By Dan Eggen and Joby Warrick
Washington Post Staff Writers
Thursday, January 3, 2008
The Justice Department said yesterday that it has opened a formal criminal investigation into the CIA's destruction of interrogation tapes, appointing a career prosecutor to examine whether intelligence officials broke the law by destroying videos of exceptionally harsh questioning of terrorism suspects.
The criminal probe, announced by Attorney General Michael B. Mukasey, significantly escalates a preliminary inquiry into whether the CIA's actions constituted an obstruction of justice. Officials have said that some White House and Justice Department lawyers advised the CIA not to destroy the tapes, which contained information of interest to the attorneys of detainees and to a congressionally chartered panel examining the Sept. 11, 2001, terrorist attacks.
The decision opens the door to fresh scrutiny of the CIA's activities by the FBI, which clashed repeatedly with CIA field officers over the use of the harsh interrogation techniques and ultimately withdrew its own agents from interrogations to avoid entanglement in activities that senior FBI officials considered improper.
To oversee the probe, Mukasey appointed John Durham, a career federal prosecutor from Connecticut, bypassing the department's Washington headquarters and the local U.S. attorney's office in Alexandria, which recused itself from the case.
"Following a preliminary inquiry into the destruction by CIA personnel of videotapes of detainee interrogations, the Department's National Security Division has recommended, and I have concluded, that there is a basis for initiating a criminal investigation of this matter," Mukasey said in a statement. He cautioned that "the opening of an investigation does not mean that criminal charges will necessarily follow."
The department said on Dec. 8 that it began a preliminary inquiry after the CIA's disclosure that its officers had destroyed videotapes of the interrogations of two senior al-Qaeda suspects in 2002. The CIA said Jose Rodriguez Jr., then the agency's director of clandestine operations, ordered the tapes' destruction, acting out of what agency officials initially said was concern that CIA interrogators could be at risk of terrorist retaliation.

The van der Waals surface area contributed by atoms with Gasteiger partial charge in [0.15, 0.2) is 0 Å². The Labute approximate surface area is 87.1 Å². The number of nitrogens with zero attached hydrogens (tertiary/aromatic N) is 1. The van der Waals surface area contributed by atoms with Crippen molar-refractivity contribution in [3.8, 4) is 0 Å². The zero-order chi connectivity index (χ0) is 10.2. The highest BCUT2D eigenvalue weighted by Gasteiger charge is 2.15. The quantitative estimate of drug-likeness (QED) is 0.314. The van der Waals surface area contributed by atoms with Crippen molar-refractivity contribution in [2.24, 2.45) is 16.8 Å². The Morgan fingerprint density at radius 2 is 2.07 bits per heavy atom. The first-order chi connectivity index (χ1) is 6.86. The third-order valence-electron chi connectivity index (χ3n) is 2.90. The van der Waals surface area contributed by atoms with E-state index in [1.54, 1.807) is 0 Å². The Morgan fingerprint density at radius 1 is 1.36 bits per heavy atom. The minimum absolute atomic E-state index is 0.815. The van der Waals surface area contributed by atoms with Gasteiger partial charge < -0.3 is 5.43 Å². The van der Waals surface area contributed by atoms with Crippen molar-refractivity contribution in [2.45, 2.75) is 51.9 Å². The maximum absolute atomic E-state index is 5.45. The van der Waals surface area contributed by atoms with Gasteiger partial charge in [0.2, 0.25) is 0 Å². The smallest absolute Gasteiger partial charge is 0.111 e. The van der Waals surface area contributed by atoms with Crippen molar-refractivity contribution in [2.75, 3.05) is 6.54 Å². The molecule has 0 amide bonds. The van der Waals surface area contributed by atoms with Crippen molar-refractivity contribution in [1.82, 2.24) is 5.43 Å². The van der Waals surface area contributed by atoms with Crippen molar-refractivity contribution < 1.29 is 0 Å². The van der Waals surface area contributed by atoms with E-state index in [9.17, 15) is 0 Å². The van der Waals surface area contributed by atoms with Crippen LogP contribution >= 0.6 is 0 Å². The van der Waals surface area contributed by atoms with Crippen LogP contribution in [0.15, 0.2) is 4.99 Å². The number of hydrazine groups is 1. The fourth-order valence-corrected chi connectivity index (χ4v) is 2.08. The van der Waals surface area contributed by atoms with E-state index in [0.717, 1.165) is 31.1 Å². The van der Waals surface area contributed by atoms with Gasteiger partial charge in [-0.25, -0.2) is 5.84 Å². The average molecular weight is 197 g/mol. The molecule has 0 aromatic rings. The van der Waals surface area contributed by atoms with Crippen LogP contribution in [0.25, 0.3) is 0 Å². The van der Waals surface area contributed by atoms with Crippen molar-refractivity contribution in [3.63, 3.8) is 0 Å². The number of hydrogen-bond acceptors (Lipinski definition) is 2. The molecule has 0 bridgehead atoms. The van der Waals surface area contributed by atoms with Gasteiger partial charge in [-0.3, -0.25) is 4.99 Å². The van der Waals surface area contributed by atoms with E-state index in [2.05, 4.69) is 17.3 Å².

Some former CIA officials later said that the destruction, which came shortly after The Washington Post disclosed the existence of secret CIA interrogation sites in Europe and elsewhere, was also prompted by concern that the interrogators could be at risk of prosecution.
Mukasey's decision was supported by some members of Congress, which has launched its own investigation of the matter. But House Judiciary Committee Chairman John Conyers Jr. (D-Mich.) criticized the probe over its "limited scope" and advocated the appointment of "a more independent special counsel."
"Nothing less than a special counsel with a full investigative mandate will meet the tests of independence, transparency and completeness," Conyers said in a statement.
Durham, who will lead the probe, is second-in-command at the U.S. attorney's office in Connecticut but will serve as an acting U.S. attorney and report to Craig Morford, the acting deputy attorney general and a former career prosecutor. Mukasey described Durham as "a widely respected and experienced career prosecutor who has supervised a wide range of complex investigations in the past."